4. Inserts
If you're going to have inserts, make them quality inserts. 1993 Upper Deck had a lot of inserts, but they focused on the player or the photography and not the gimmick or a swatch or autograph. Sure there was the Baseball Heroes autograph of Willie Mays you could potentially pull, but it was so hard to pull one out of a pack due to low numbers of cards and high quantity of product. But the Iooss Collection focused on the photography. Future Heroes focused on what young stars could potentially become while Then and Now showed where some of the older stars had been and introduced young collectors to some of their favorite players in a way they might not have seen before when they were young stars. Then and Now also used one of the most tasteful applications of a hologram maybe ever. On Deck allowed the collector to get to know the players a bit better with personal questions answered on the back of the card. I know that every box can't contain an A-Rod autograph, but if I'm spending $80 for a box of flagship set cards, I want some value out of that. If I pay for a box of Topps Sterling, I know I'm at least getting a card of a star. The box of flagship set could contain a swatch of jersey from someone who's out of MLB or an autograph of a nobody. How do you remedy this?
Do you go back to the early days of inserts to where there were very few inserts and the chance to get a big one was almost non-existent or do you make tons of sets and dilute the quality of inserts but make sure that everyone gets inserts at a decent ratio? Personally, I think you do away with inserts like the Generation Now or others like that which are often filler. Keep certain historical ones like the World War II or Presidential Elections. Have other certain inserts which are cool and have the "Wow!" factor much like the mini All-Star jerseys in 2008 Topps Series 1. As for the Autos and Game-Used inserts, what I'd like to see is more quality of the player selection and maybe insert ratios which make them harder to get. Maybe one every other box instead of every box. Maybe put out an ultra low-end product where you can put all the autos of rookies and game-used swatches of relief pitchers and utility infielders. This, out of all of the issues, will be the hardest to remedy.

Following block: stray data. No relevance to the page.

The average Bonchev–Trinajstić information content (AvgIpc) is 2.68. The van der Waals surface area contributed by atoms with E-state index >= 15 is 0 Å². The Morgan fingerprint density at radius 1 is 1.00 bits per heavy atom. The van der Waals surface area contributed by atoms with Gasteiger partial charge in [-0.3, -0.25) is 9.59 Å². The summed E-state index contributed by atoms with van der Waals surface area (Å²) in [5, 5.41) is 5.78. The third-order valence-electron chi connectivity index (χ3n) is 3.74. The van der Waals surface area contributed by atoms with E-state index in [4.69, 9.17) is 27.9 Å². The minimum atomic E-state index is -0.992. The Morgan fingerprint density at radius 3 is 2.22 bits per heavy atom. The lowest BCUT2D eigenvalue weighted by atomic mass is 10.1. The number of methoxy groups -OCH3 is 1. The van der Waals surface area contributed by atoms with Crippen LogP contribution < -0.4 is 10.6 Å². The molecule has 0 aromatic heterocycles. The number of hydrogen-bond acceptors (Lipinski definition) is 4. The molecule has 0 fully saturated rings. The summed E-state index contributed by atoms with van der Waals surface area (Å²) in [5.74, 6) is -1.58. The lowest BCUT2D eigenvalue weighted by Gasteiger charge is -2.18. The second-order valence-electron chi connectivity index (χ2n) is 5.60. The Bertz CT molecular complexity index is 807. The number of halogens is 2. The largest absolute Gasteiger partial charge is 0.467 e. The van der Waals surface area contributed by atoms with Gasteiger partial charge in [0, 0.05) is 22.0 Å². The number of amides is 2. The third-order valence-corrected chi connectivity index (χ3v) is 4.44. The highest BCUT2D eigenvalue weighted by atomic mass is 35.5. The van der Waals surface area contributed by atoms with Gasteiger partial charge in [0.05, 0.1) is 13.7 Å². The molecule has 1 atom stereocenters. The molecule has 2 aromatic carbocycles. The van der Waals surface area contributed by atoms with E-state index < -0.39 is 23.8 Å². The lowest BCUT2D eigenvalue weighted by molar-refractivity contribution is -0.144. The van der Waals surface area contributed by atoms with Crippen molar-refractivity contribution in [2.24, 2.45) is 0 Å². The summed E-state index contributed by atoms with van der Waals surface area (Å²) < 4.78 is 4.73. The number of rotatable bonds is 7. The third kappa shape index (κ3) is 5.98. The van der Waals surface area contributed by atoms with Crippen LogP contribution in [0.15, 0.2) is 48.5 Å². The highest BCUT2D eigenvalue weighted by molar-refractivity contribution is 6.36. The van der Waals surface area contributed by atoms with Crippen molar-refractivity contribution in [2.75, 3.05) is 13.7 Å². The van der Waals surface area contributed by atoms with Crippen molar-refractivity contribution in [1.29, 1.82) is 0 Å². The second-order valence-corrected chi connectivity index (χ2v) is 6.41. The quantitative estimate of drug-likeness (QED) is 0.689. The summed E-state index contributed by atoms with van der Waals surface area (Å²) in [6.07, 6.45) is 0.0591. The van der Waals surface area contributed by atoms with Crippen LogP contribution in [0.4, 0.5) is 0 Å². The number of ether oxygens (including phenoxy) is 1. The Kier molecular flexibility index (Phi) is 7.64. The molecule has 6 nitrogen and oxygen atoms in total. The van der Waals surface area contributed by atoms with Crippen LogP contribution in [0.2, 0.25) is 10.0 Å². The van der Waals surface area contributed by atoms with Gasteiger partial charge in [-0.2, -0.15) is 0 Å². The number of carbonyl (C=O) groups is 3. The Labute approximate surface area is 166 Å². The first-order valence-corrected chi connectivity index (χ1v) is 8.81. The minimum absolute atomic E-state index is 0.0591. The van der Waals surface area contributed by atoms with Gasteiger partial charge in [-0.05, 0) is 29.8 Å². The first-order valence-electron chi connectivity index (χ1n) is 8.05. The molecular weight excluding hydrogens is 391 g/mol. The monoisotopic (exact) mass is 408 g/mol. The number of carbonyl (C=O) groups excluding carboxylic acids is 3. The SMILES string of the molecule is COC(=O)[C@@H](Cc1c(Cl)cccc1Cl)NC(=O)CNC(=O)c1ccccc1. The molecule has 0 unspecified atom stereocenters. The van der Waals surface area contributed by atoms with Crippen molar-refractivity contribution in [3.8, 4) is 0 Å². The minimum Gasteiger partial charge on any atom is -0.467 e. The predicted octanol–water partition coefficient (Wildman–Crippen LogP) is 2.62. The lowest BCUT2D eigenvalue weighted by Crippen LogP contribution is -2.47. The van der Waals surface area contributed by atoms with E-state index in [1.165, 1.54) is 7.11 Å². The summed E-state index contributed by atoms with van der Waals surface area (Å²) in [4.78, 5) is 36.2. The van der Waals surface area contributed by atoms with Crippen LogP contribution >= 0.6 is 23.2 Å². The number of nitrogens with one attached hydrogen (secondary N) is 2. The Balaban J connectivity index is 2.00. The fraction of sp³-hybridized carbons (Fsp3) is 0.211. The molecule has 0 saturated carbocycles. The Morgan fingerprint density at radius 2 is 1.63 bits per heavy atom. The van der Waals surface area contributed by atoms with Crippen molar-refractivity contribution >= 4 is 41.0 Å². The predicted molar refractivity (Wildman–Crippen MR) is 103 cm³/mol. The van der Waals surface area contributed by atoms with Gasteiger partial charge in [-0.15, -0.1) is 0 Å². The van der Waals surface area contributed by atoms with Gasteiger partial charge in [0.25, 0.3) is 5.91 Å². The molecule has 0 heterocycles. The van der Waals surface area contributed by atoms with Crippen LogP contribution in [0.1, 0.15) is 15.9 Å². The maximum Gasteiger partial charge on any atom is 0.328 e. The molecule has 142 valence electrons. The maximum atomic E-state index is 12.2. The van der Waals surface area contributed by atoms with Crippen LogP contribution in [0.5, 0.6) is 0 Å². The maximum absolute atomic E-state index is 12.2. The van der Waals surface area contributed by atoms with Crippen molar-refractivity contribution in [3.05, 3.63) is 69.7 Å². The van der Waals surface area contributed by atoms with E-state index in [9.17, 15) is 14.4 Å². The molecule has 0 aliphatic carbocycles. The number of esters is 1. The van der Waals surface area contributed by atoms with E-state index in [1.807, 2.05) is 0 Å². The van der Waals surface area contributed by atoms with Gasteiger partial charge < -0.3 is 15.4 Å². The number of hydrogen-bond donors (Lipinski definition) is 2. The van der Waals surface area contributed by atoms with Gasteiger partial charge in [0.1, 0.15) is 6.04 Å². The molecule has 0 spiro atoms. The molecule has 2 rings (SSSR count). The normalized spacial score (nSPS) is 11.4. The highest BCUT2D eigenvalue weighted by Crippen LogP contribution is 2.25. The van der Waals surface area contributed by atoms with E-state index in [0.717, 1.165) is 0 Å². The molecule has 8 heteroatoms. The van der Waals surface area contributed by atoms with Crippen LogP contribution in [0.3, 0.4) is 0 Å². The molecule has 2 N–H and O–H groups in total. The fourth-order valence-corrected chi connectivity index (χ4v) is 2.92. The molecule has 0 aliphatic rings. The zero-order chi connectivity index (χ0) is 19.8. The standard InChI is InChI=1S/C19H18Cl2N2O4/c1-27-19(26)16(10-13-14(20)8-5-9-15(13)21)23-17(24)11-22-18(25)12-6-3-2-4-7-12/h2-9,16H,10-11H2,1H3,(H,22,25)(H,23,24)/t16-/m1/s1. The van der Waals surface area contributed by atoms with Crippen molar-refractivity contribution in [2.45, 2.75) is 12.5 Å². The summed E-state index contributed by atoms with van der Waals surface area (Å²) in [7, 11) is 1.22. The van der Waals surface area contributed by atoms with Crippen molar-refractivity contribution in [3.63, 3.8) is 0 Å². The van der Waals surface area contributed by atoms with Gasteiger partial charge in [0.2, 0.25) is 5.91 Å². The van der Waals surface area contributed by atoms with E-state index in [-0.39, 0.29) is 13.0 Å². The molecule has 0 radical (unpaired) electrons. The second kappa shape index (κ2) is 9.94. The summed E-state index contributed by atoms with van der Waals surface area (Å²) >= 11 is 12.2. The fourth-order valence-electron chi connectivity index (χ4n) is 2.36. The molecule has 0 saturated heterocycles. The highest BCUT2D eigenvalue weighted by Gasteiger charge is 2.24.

5. Price
When I have to pay $60-$80 for a box of the flagship set and not get a complete set, I feel something is wrong. $1.50-$2.00 per pack should be right in the wheelhouse for this kind of set. And it also says something about the hobby when the stores have to mark product up so much to keep themselves in business.

While this is by no means an exhaustive list, I feel that it is a step that is in the right direction of what a set should be and what it could be if both Upper Deck and Topps got their act together. Especially Topps.

1 comment:

dayf said...

'93 UD is one of the great sets. I think Topps was doing ok with their base set already, there was room for improvement but the insert sets were fantastic this year. That damn #661 is just killing me though.......... Doesn't matter, cause '08 UD is their best base set in years.